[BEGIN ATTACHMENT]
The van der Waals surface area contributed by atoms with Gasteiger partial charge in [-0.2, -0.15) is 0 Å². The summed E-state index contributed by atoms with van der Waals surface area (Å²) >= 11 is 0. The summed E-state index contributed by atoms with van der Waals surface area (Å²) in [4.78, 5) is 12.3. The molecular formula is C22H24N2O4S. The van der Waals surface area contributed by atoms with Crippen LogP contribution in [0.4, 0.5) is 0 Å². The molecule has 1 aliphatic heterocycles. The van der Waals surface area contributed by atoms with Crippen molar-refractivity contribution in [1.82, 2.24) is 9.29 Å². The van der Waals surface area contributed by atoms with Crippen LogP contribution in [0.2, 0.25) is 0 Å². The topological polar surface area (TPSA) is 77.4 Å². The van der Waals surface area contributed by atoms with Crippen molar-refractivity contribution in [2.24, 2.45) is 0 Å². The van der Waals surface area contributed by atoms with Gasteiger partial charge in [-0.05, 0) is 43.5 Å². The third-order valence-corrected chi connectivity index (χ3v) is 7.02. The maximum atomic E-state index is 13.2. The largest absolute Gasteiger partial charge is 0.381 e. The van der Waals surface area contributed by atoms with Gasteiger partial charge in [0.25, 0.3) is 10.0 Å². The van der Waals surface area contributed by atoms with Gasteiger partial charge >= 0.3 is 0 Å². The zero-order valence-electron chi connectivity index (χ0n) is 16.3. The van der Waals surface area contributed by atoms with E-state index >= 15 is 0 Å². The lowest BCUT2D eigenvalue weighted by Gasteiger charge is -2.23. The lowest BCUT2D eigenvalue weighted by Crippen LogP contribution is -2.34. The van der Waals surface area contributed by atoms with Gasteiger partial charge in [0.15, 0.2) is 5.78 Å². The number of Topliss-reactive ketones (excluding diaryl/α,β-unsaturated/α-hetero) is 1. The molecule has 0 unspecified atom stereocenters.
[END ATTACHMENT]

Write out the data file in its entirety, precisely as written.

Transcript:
The van der Waals surface area contributed by atoms with Gasteiger partial charge in [-0.2, -0.15) is 0 Å². The summed E-state index contributed by atoms with van der Waals surface area (Å²) >= 11 is 0. The summed E-state index contributed by atoms with van der Waals surface area (Å²) in [4.78, 5) is 12.3. The molecular formula is C22H24N2O4S. The van der Waals surface area contributed by atoms with Crippen LogP contribution in [0.4, 0.5) is 0 Å². The molecule has 1 aliphatic heterocycles. The van der Waals surface area contributed by atoms with Crippen molar-refractivity contribution in [1.82, 2.24) is 9.29 Å². The van der Waals surface area contributed by atoms with Crippen LogP contribution in [0.2, 0.25) is 0 Å². The topological polar surface area (TPSA) is 77.4 Å². The van der Waals surface area contributed by atoms with Crippen molar-refractivity contribution in [2.24, 2.45) is 0 Å². The van der Waals surface area contributed by atoms with Gasteiger partial charge in [-0.05, 0) is 43.5 Å². The third-order valence-corrected chi connectivity index (χ3v) is 7.02. The maximum atomic E-state index is 13.2. The largest absolute Gasteiger partial charge is 0.381 e. The van der Waals surface area contributed by atoms with Gasteiger partial charge in [0.25, 0.3) is 10.0 Å². The van der Waals surface area contributed by atoms with Gasteiger partial charge >= 0.3 is 0 Å². The zero-order valence-electron chi connectivity index (χ0n) is 16.3. The van der Waals surface area contributed by atoms with E-state index >= 15 is 0 Å². The lowest BCUT2D eigenvalue weighted by Gasteiger charge is -2.23. The lowest BCUT2D eigenvalue weighted by Crippen LogP contribution is -2.34. The van der Waals surface area contributed by atoms with Gasteiger partial charge in [0.15, 0.2) is 5.78 Å². The number of Topliss-reactive ketones (excluding diaryl/α,β-unsaturated/α-hetero) is 1. The molecule has 0 unspecified atom stereocenters.